International Air Transport Association condemns the ban, Asia missed the recovery of global air travel | Aviation

Hwaseong, South Korea—— New data shows that Asia-Pacific countries have almost completely missed the recovery of global air travel, and flights are still down by more than 90% compared to pre-pandemic levels.

This region is the only region in the world that has seen little improvement in air travel in the past year. Compared with September, passenger traffic in October increased by only 0.3%.

The International Air Transport Association (IATA) released the data on Thursday as it warned that a series of travel bans implemented to prevent the spread of the Omicron coronavirus variant could undermine the fragile recovery of the global aviation industry.

According to data from the trade organization, travel in the Asia-Pacific region in October 2021 fell by 93.1% compared with October 2019—compared to two years ago, the 92.8% decline in September 2021 was almost unchanged.

In contrast, Middle Eastern airlines’ demand increased by nearly 7 percentage points, and passenger traffic in October fell by 60.3% compared to before the pandemic. European airlines’ demand has increased by nearly 6 percentage points, and passenger traffic has only fallen by 50.6% compared to October 2019.

Latin American airlines reported growth of more than 6 percentage points, and passenger traffic fell 55.1% in October.

Compared with 2019, North American airlines’ passenger traffic dropped by 57%, which is an improvement from the 61.4% drop in September.

African airlines’ passenger traffic fell by 60.2% in October, compared with a 62.1% drop in the same period in 2019.

After the emergence of the Omicron variant, Asia’s hard-hit tourism industry faces more pain [File: Soe Zeya Tun/Reuters]

Willie Walsh, director general of the International Air Transport Association, said that despite the World Health Organization’s criticism of such measures, governments imposed “unwise” travel bans, putting economic recovery at risk.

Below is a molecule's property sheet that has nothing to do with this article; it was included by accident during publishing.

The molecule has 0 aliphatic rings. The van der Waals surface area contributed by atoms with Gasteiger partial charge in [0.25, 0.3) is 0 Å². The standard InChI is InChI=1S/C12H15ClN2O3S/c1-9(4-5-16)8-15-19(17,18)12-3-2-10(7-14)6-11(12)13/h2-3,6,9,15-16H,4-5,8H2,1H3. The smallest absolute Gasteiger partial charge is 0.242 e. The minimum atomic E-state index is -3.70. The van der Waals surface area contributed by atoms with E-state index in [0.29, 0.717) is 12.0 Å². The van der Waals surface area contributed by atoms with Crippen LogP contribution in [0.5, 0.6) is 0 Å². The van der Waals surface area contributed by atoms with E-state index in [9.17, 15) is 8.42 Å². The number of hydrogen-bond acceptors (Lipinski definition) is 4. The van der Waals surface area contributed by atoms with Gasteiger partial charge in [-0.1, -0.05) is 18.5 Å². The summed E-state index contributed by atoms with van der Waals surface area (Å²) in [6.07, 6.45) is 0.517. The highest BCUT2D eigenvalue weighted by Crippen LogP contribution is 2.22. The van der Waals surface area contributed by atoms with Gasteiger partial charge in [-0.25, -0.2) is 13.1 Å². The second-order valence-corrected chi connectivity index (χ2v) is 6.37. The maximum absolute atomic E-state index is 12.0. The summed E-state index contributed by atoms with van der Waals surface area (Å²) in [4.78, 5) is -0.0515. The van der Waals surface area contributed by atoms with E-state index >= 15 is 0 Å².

“The traffic conditions in October indicate that people will travel with permission,” Walsh said. “Unfortunately, the government’s response to the emergence of Omicron variants is endangering the global connectivity it has taken a long time to rebuild.”

“Within a few days after Omicron confirmed his identity in South Africa, the logic of the WHO recommendations became obvious. Its existence has been confirmed on all continents. An unwise travel ban is like closing a barn door after a horse has finished running. Same invalid.”

Although the vaccination rate in many areas of the region is close to the highest level, Non-essential travel is basically prohibited in the Asia-Pacific region Even before new variants appeared.

The WHO has designated Omicron as a “variant of concern”. Although some scientists worry that this variant may be easier to spread or evade vaccines, health officials emphasize that little is known about the strain.

Although dozens of countries have banned travel from southern Africa where this variant was first discovered in recent days, but including Japan, Korea and Australia More comprehensive measures have been taken to restrict travel extensively.

According to data from the World Economic Forum, approximately 291 million tourists visited the Asia-Pacific region in 2019, contributing approximately US$875 billion to the economy.

Last month, the ILO estimated that only five Asian countries—the Philippines, Vietnam, Thailand, Brunei, and Mongolia—have lost 1.6 million jobs Last year due to the collapse of international travel.

Gary Bowerman, director of Check-in Asia, a travel and tourism research company based in Kuala Lumpur, told Al Jazeera that travel in the area faces “huge cliffs.”

“We started to see a certain degree of momentum gaining in November, especially in Southeast Asia, as some countries are gradually starting or preparing to reopen their borders,” Bowerman said. “Omicron has prevented this, and this week we saw governments in the region quickly withdraw from travel as they set new entry and exit barriers.”

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